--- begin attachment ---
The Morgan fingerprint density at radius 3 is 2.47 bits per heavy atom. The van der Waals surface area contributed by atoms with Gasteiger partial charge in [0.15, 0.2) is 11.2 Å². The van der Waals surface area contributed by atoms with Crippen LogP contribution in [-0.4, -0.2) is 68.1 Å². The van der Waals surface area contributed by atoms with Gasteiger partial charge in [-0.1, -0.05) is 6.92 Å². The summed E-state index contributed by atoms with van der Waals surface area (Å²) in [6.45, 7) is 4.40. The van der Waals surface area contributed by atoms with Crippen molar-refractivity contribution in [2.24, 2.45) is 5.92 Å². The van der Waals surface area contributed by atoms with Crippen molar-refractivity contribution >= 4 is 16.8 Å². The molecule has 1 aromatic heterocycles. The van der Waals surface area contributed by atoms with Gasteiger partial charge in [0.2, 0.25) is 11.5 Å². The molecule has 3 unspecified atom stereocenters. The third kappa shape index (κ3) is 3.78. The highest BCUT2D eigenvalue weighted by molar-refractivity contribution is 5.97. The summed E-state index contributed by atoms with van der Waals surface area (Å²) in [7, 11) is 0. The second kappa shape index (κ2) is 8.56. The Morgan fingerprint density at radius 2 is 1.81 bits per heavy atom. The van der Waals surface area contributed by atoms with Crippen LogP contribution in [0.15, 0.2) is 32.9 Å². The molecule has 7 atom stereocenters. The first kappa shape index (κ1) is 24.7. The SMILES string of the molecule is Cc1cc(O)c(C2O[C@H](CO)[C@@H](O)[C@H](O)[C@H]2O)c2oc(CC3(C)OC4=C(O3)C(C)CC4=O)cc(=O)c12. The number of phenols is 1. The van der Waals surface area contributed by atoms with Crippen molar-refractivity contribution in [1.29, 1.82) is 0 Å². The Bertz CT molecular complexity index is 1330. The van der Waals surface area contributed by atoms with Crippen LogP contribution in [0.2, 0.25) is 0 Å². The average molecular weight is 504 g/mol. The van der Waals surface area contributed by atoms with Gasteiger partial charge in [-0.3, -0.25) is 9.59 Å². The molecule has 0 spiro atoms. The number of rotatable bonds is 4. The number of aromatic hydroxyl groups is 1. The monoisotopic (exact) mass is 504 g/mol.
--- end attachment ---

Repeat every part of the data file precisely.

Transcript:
The Morgan fingerprint density at radius 3 is 2.47 bits per heavy atom. The van der Waals surface area contributed by atoms with Gasteiger partial charge in [0.15, 0.2) is 11.2 Å². The van der Waals surface area contributed by atoms with Crippen LogP contribution in [-0.4, -0.2) is 68.1 Å². The van der Waals surface area contributed by atoms with Gasteiger partial charge in [-0.1, -0.05) is 6.92 Å². The summed E-state index contributed by atoms with van der Waals surface area (Å²) in [6.45, 7) is 4.40. The van der Waals surface area contributed by atoms with Crippen molar-refractivity contribution in [2.24, 2.45) is 5.92 Å². The van der Waals surface area contributed by atoms with Crippen molar-refractivity contribution >= 4 is 16.8 Å². The molecule has 1 aromatic heterocycles. The van der Waals surface area contributed by atoms with Gasteiger partial charge in [0.2, 0.25) is 11.5 Å². The molecule has 3 unspecified atom stereocenters. The third kappa shape index (κ3) is 3.78. The highest BCUT2D eigenvalue weighted by molar-refractivity contribution is 5.97. The summed E-state index contributed by atoms with van der Waals surface area (Å²) in [7, 11) is 0. The second kappa shape index (κ2) is 8.56. The Morgan fingerprint density at radius 2 is 1.81 bits per heavy atom. The van der Waals surface area contributed by atoms with Crippen LogP contribution in [0.15, 0.2) is 32.9 Å². The molecule has 7 atom stereocenters. The first kappa shape index (κ1) is 24.7. The SMILES string of the molecule is Cc1cc(O)c(C2O[C@H](CO)[C@@H](O)[C@H](O)[C@H]2O)c2oc(CC3(C)OC4=C(O3)C(C)CC4=O)cc(=O)c12. The number of phenols is 1. The van der Waals surface area contributed by atoms with Crippen molar-refractivity contribution in [1.29, 1.82) is 0 Å². The Bertz CT molecular complexity index is 1330. The van der Waals surface area contributed by atoms with Crippen LogP contribution in [0.2, 0.25) is 0 Å². The average molecular weight is 504 g/mol. The van der Waals surface area contributed by atoms with Gasteiger partial charge in [-0.3, -0.25) is 9.59 Å². The molecule has 0 spiro atoms. The number of rotatable bonds is 4. The number of aromatic hydroxyl groups is 1. The monoisotopic (exact) mass is 504 g/mol.